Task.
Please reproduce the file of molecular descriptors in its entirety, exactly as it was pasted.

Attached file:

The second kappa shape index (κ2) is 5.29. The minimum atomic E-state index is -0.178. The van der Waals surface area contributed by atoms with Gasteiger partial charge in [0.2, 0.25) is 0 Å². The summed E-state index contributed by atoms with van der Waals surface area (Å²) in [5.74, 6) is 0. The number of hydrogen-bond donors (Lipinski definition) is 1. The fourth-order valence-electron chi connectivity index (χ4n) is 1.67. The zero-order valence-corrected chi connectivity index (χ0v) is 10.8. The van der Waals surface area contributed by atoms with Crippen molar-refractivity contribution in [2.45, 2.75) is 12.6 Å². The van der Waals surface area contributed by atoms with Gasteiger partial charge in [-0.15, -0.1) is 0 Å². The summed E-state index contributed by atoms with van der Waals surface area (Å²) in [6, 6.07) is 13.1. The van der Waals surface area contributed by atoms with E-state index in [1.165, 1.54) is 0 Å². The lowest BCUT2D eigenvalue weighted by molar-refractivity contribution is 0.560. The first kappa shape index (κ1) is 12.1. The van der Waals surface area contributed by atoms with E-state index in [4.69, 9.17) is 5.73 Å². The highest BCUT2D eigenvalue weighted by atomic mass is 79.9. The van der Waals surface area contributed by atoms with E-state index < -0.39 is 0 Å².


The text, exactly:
The second kappa shape index (κ2) is 5.29. The minimum atomic E-state index is -0.178. The van der Waals surface area contributed by atoms with Gasteiger partial charge in [0.2, 0.25) is 0 Å². The summed E-state index contributed by atoms with van der Waals surface area (Å²) in [5.74, 6) is 0. The number of hydrogen-bond donors (Lipinski definition) is 1. The fourth-order valence-electron chi connectivity index (χ4n) is 1.67. The zero-order valence-corrected chi connectivity index (χ0v) is 10.8. The van der Waals surface area contributed by atoms with Crippen molar-refractivity contribution in [2.45, 2.75) is 12.6 Å². The van der Waals surface area contributed by atoms with Gasteiger partial charge in [-0.15, -0.1) is 0 Å². The summed E-state index contributed by atoms with van der Waals surface area (Å²) in [6, 6.07) is 13.1. The van der Waals surface area contributed by atoms with E-state index in [1.165, 1.54) is 0 Å². The lowest BCUT2D eigenvalue weighted by molar-refractivity contribution is 0.560. The first kappa shape index (κ1) is 12.1. The van der Waals surface area contributed by atoms with E-state index in [4.69, 9.17) is 5.73 Å². The highest BCUT2D eigenvalue weighted by atomic mass is 79.9. The van der Waals surface area contributed by atoms with E-state index < -0.39 is 0 Å².